Many functions have so-called asymptotes - straight lines that the graph approaches with increasing distance to the origin
of the coordinate system.
Especially vertical asymptotes are often immediately obvious when looking at the function rule: any values for
`x`
that would require you to divide by
$0$ would result in such an asymptote.
A horizontal asymptote is seen if the function value approaches a certain
`y`
-value when input values get either very large or very small (large negative numbers).
The function $f$ with rule $f\left(x\right)=\frac{1}{x}$ is the prototype of a function with asymptotes. The graph of this function is shown here. This graph has:
a horizontal asymptote given by the line $y=0$, because the larger or smaller (more negative) values of $x$ become, the closer the function value gets to 0;
a vertical asymptote that is given by the line $x=0$, because there is no function value for this value of `x` (you cannot divide by $0$), and the closer the line gets to the origin (to $0$) the larger the function values get (in positive or negative direction).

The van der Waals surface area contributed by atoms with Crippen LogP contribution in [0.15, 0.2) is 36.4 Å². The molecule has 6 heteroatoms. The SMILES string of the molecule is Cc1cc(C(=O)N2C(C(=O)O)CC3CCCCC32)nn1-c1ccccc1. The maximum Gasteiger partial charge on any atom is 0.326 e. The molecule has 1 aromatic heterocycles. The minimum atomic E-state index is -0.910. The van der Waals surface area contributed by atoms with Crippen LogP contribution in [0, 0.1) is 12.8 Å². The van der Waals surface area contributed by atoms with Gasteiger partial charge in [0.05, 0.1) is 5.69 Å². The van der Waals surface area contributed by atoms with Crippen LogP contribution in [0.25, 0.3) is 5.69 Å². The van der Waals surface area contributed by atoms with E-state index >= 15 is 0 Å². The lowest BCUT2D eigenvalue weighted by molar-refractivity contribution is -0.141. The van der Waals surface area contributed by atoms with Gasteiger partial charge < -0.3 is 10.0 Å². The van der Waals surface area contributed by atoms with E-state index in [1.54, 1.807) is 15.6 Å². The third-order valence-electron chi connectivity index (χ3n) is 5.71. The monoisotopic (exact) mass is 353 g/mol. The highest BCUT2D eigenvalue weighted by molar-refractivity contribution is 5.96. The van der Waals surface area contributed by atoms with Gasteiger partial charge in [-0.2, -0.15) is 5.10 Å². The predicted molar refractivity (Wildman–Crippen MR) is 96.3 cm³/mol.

The domain of
$f$ is
${\text{D}}_{f}=\u27e8\leftarrow ,0\u27e9\cup (0,\to \u27e9$.
And the range is
${\text{B}}_{f}=\u27e8\leftarrow ,0\u27e9\cup (0,\to \u27e9$.
The
$\cup $ sign indicates the combined set of all numbers in the two intervals.
When you choose a proper window to plot the graph of funtion $f$, then all its characteristics will be visible. These characteristics are:
the points of intersection with the axes, which are the zeros (or roots) of the function and the $y$ -intercept;
the asymptotes;
the vertices, the points where the function has (local) maxima and minima, which you can find using your graphing calculator.